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Blown in insulation: cellulose, fiberglass or mineral wool ?

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  #1  
Old 03-31-11, 03:15 PM
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Blown in insulation: cellulose, fiberglass or mineral wool ?

What is the safest, please?
 
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  #2  
Old 04-01-11, 08:13 AM
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????

Advice I got from very knowlegable people....Cellulose..... is the one to use.
 
  #3  
Old 04-01-11, 08:19 AM
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Not sure what you mean by 'safest'
 
  #4  
Old 04-01-11, 09:07 AM
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If you are really into the eco friendly green world, recycled blue jean insulation is extremely safe meaning healthy without dangerous chemicals, and is class A fire resistant. If not, cellulose is the preferred favorite of many these days based on performance, cost, and health/fire safety.
 
  #5  
Old 04-01-11, 06:58 PM
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mitch17: Yeah a dumb question. I should have given background that attic cellulose is entering our home thru air gaps in can lights, return air in ceiling, etc. It shows up as dust on furniture, bookcases, cabinets, etc.

After air sealing all the gaps I wanted to add more insulation to the existing 6-8 inches in the attic. Choices given me were the three mentioned, (no blue jeans yet).

Thanks
 
  #6  
Old 04-02-11, 09:06 AM
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There should be no leakage from you can lights if they are the correct ones for use in an attic with insulation. If they are ones designed without the sealed metal box around the housing, perhaps installed after the home was built they are the wrong ones and should be considered a fire hazard as they can overheat the insulation for one thing. There are specific can lights for use in ceilings where there is insulation above. Change them if they are not correct. I am not sure what region your house is in and whether ceiling mounted cold air returns are appropriate. If you are living in a cold part of the country they should be mounted low on the walls to create a natural air convection flow, and vapor barrier anyway should be well sealed around them above the ceiling board.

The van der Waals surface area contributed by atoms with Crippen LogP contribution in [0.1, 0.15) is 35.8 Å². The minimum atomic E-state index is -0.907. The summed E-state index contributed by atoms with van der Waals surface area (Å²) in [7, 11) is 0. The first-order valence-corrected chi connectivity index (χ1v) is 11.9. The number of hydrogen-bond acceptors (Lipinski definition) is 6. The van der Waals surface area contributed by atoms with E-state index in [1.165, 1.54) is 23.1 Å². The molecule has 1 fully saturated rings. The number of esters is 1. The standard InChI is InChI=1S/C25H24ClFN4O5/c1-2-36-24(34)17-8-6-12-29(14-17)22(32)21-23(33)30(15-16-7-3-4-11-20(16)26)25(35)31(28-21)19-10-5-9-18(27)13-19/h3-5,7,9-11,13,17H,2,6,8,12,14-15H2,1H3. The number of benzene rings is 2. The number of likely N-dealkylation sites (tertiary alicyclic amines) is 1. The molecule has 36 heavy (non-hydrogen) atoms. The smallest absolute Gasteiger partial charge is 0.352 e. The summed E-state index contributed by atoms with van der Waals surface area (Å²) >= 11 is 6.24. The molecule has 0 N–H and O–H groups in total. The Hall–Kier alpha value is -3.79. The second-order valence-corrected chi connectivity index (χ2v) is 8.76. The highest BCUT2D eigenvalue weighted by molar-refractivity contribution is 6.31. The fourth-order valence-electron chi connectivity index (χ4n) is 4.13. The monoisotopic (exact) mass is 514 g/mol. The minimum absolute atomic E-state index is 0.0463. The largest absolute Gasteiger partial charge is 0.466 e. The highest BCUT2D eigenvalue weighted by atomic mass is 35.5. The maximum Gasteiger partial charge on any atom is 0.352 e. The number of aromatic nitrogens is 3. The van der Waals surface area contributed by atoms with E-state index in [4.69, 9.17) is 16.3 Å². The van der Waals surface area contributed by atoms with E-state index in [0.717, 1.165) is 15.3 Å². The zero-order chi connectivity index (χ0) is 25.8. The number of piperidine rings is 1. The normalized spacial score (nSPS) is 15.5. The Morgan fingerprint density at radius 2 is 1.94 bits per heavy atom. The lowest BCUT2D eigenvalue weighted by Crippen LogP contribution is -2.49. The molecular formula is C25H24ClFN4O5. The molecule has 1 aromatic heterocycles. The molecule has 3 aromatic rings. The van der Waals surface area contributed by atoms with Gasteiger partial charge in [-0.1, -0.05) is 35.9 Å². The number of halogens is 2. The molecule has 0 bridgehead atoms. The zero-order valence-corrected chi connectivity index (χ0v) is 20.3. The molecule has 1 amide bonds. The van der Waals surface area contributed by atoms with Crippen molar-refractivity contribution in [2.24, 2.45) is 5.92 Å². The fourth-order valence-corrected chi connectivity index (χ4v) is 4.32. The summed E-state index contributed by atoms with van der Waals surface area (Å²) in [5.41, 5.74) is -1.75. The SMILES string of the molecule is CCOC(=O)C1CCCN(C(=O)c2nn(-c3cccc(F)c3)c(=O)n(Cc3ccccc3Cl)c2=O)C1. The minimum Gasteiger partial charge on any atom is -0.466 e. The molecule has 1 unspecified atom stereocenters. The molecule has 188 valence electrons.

#7  
Old 04-03-11, 09:11 AM
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Equinox: We had a blower door test done a few days ago. The contractor had a hand-held device (flow meter?) and went around pointing it at everything I mentioned, plus electrical outlet/on-off switch plates, exhaust fans, supply floor registers, etc. and said that about 4200 cfm is coming into the house and that based on our 2178 sq.ft. home, we should have only 2178 cfm coming into the house.

I followed him around and put the back of my fingers on the various locations and could feel a breeze. His plan was to air seal enough to keep insulation from entering the house but yet allow 2178 cfm coming in.

Some can lights are "eyeball" type and without my looking up close, it seems fine attic insulation could escape, drift around to the hallway ceiling air return and come back into the house thru the 11 floor registers.

Also, our main trunk under the house is CertainTeed fiberglass duct board, circa 1993 with flex duct which may have been damaged before we moved here in 2006 with rotating brush duct cleaning. I can see some damage to one floor register flex duct now, about a foot or so down from the floor.

Some brand new metal ducting is in order. When, is the question. If we size and install now, for our 3.5 ton unit....and later on replace our 1993 heat pump with a 3.0 or 4.0 ton (as determined by Manual J and D calcs)... would that be a dumb idea?

Any and all comments would be appreciated. This is our first heat pump. Previously, we had gas furnaces, pellet stoves and wood stoves.
 
  #8  
Old 04-03-11, 10:30 PM
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Just make sure that you have the correct can light housings for use where they are recessed into attic space and covered with insulation. It doesn't sound like they are and when you add more insulation your fire risk will increase if in fact they are not the correct ones.
 
  #9  
Old 04-17-11, 09:02 AM
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Pretty sure we will get complete new ducting under the house. Can anyone comment on how it should be sized? To our existing 3.5 ton unit? Or to what the Manual J and D calcs say?

What if those calcs say I need a 5 ton unit (as one contractor said, after doing Man J and D calcs?

What I am getting at is.......can I run our 3.5 ton unit with the new ducting until it comes time for replacement?
 
  #10  
Old 04-18-11, 12:10 PM
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If you work to the European Passive House level of half an air change per hour, you will save a fortune.
But these are only man made rules based on small European homes.
American homes tend to be a lot bigger than European.
Keeping in mind that you can always open a window or door if you are having a party with lots of people, working to a zero infiltration or the lowest possible seems the best idea, when most of the time the home may only have one or two people in it.
It is air leakage, hot air drawn in that costs.
 
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